I'm not trying to be purist, as if we could or should strip Traveller of the 30 years of development and detail that has naturally grown out of and around it. I simply want to 'look back' and see what the ideas were at the beginning. Traveller was meant to do some things, but not everything. For example, there are no giant robots in the rules, so Japanese anime a la Robotech was not part of the original scope of the game.

      Classic Traveller was inspired by or based upon a number of science fiction works & series from the 50's and 60's – these provided the inspiration for the setting. However, In the original Little Black Books there was no setting at all. Not one planet was ready-made to serve as a setting for an adventure. The referee and players were supposed to supply that. You could tell from the title and subtitle that the game involved travel in space, but that's all.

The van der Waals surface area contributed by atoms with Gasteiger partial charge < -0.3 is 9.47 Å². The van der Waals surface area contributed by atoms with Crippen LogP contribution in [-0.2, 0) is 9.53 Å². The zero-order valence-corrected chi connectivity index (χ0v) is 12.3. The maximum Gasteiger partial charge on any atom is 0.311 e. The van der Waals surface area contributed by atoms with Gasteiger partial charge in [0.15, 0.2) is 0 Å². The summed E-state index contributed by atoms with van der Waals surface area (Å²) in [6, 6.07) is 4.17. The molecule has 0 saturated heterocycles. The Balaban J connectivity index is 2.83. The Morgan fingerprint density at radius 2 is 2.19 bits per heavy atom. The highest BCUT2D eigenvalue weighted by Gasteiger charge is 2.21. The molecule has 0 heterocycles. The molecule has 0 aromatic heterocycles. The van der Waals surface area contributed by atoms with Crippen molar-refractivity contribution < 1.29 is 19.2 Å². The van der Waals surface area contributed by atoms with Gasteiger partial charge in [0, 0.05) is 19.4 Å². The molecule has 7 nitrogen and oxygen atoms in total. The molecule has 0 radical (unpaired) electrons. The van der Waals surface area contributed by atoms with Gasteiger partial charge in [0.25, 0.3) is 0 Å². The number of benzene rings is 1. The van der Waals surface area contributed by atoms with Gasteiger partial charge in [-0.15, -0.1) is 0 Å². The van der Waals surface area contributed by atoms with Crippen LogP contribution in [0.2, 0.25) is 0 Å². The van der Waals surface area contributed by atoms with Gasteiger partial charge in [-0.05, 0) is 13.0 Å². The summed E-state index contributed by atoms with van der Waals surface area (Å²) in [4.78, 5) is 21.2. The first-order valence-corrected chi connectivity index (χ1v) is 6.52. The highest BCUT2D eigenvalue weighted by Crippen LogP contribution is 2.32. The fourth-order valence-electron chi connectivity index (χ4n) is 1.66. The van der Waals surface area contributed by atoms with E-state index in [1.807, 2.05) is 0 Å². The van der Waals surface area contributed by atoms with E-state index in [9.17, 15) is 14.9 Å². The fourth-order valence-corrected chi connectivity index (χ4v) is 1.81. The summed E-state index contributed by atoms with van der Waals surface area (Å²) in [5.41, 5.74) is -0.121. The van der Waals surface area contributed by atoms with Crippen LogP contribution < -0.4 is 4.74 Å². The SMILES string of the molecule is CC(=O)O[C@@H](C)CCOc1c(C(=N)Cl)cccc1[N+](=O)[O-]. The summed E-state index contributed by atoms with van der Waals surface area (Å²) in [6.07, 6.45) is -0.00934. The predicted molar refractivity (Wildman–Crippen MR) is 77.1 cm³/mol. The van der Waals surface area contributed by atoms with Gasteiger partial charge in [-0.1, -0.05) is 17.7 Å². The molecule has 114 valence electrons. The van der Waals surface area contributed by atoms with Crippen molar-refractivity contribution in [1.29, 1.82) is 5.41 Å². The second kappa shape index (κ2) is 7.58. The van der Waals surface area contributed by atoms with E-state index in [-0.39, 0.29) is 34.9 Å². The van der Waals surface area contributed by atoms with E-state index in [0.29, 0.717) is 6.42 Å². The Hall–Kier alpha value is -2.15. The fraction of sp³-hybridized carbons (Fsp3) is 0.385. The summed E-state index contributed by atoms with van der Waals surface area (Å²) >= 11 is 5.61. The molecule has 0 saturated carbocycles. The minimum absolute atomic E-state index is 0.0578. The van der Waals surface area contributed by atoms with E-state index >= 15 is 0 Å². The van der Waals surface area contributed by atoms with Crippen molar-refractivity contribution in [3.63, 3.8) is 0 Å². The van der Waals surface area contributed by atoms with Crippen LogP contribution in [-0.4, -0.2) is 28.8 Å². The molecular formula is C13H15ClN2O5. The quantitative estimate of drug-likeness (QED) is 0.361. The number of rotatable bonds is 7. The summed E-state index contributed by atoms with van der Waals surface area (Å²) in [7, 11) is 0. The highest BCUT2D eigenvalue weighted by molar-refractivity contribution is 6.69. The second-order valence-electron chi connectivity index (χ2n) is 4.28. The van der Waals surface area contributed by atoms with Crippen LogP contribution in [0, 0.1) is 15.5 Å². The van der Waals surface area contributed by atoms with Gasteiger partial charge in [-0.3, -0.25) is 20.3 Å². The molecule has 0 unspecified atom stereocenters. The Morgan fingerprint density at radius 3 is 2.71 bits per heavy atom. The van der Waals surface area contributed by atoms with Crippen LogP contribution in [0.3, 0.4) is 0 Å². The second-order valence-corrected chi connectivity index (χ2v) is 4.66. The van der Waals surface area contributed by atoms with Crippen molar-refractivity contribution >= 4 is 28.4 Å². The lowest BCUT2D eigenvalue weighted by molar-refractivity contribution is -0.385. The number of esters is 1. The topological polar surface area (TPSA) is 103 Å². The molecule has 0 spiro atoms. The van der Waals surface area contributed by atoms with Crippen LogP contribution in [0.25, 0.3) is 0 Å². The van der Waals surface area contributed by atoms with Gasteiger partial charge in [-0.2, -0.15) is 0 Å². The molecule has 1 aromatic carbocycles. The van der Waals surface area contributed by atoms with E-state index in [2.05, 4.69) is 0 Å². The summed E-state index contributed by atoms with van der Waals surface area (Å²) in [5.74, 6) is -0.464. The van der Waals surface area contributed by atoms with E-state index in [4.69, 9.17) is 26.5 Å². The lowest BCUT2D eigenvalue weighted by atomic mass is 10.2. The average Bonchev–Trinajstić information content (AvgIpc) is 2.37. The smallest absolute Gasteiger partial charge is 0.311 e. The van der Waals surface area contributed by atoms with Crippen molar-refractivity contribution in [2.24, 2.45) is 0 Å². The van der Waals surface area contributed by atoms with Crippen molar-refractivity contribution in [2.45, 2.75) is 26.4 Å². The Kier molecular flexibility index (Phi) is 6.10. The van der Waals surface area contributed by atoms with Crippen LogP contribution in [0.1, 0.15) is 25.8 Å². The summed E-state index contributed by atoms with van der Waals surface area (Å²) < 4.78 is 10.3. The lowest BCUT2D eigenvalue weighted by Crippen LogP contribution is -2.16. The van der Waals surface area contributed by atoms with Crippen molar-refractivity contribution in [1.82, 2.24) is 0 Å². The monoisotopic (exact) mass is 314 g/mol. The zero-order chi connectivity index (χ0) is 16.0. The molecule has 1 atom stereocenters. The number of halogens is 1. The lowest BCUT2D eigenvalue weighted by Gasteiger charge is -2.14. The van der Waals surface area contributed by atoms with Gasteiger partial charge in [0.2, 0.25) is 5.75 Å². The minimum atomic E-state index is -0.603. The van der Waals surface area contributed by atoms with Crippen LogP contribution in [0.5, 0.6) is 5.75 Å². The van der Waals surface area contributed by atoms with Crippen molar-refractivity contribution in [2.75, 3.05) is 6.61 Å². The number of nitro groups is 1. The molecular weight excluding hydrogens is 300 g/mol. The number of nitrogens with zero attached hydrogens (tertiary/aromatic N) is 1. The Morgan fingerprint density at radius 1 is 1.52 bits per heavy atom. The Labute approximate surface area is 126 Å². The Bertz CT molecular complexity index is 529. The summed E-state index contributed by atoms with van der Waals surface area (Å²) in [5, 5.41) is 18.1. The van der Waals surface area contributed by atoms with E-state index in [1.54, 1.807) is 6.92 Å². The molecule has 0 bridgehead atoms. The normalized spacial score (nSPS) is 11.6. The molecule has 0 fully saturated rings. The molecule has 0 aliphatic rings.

So, if I found myself in 1977 at my FLGS, buying this new game Traveller (now referred to as Classic Traveller or CT), with no personal history of reading science fiction, what assumptions could I make about what I was supposed to do with this game based on the skills offered?

      The skills list for Traveller is not extensive: there are 18 basic skills, 4 weapon skill categories, and 8 vehicle operation categories. The categories break down to a good number of specific weapons and vehicles.

      The basic skills were all the tings the designers decided characters needed formal training to be able to do. I've further sub-divided them into three categories: space, technical, and social.We'll look at Space today, and get to the others in later posts.

The Space skills are those which qualify a PC to serve a crew aboard a starship:

  • Piloting
  • Navigation
  • Engineering
  • Steward
  • Medic
  • Gunner (transferred from the Weapons group).

      The crew positions in the starship operations section each correlated directly to skills. While other crew positions could be inferred, only the skill matched positions were required for a ship to make it into space. Thus, a small band of PCs could operate a starship without the requirement of a big NPC crew.